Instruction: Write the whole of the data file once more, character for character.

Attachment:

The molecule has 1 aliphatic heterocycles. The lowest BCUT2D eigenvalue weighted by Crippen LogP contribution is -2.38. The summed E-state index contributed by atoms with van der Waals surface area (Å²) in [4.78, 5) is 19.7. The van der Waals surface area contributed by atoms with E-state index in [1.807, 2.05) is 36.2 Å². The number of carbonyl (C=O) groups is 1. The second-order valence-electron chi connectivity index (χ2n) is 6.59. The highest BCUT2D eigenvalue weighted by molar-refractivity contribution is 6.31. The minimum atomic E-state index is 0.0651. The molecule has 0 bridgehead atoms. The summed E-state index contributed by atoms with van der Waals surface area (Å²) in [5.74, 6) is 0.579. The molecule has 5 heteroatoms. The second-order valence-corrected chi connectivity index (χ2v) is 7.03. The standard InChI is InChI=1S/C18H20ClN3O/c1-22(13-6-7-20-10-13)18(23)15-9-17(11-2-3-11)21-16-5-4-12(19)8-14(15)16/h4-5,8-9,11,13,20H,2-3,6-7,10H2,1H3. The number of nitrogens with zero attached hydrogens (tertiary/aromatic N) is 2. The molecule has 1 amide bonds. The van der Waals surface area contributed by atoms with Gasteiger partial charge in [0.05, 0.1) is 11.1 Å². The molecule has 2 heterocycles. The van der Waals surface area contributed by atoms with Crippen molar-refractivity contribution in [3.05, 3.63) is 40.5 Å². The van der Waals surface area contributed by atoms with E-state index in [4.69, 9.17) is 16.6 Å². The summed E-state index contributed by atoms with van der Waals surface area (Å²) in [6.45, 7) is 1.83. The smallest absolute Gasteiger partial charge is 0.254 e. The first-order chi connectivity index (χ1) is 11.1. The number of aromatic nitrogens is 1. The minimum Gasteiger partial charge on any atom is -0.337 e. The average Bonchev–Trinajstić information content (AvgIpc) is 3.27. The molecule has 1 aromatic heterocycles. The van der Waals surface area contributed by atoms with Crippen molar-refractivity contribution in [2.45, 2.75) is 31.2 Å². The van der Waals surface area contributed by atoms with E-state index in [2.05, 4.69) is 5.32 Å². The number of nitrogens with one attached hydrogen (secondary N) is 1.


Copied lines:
The molecule has 1 aliphatic heterocycles. The lowest BCUT2D eigenvalue weighted by Crippen LogP contribution is -2.38. The summed E-state index contributed by atoms with van der Waals surface area (Å²) in [4.78, 5) is 19.7. The van der Waals surface area contributed by atoms with E-state index in [1.807, 2.05) is 36.2 Å². The number of carbonyl (C=O) groups is 1. The second-order valence-electron chi connectivity index (χ2n) is 6.59. The highest BCUT2D eigenvalue weighted by molar-refractivity contribution is 6.31. The minimum atomic E-state index is 0.0651. The molecule has 0 bridgehead atoms. The summed E-state index contributed by atoms with van der Waals surface area (Å²) in [5.74, 6) is 0.579. The molecule has 5 heteroatoms. The second-order valence-corrected chi connectivity index (χ2v) is 7.03. The standard InChI is InChI=1S/C18H20ClN3O/c1-22(13-6-7-20-10-13)18(23)15-9-17(11-2-3-11)21-16-5-4-12(19)8-14(15)16/h4-5,8-9,11,13,20H,2-3,6-7,10H2,1H3. The number of nitrogens with zero attached hydrogens (tertiary/aromatic N) is 2. The molecule has 1 amide bonds. The van der Waals surface area contributed by atoms with Gasteiger partial charge in [0.05, 0.1) is 11.1 Å². The molecule has 2 heterocycles. The van der Waals surface area contributed by atoms with Crippen molar-refractivity contribution in [3.05, 3.63) is 40.5 Å². The van der Waals surface area contributed by atoms with E-state index in [4.69, 9.17) is 16.6 Å². The summed E-state index contributed by atoms with van der Waals surface area (Å²) in [6.45, 7) is 1.83. The smallest absolute Gasteiger partial charge is 0.254 e. The first-order chi connectivity index (χ1) is 11.1. The number of aromatic nitrogens is 1. The minimum Gasteiger partial charge on any atom is -0.337 e. The average Bonchev–Trinajstić information content (AvgIpc) is 3.27. The molecule has 1 aromatic heterocycles. The van der Waals surface area contributed by atoms with Crippen molar-refractivity contribution in [2.45, 2.75) is 31.2 Å². The van der Waals surface area contributed by atoms with E-state index in [2.05, 4.69) is 5.32 Å². The number of nitrogens with one attached hydrogen (secondary N) is 1.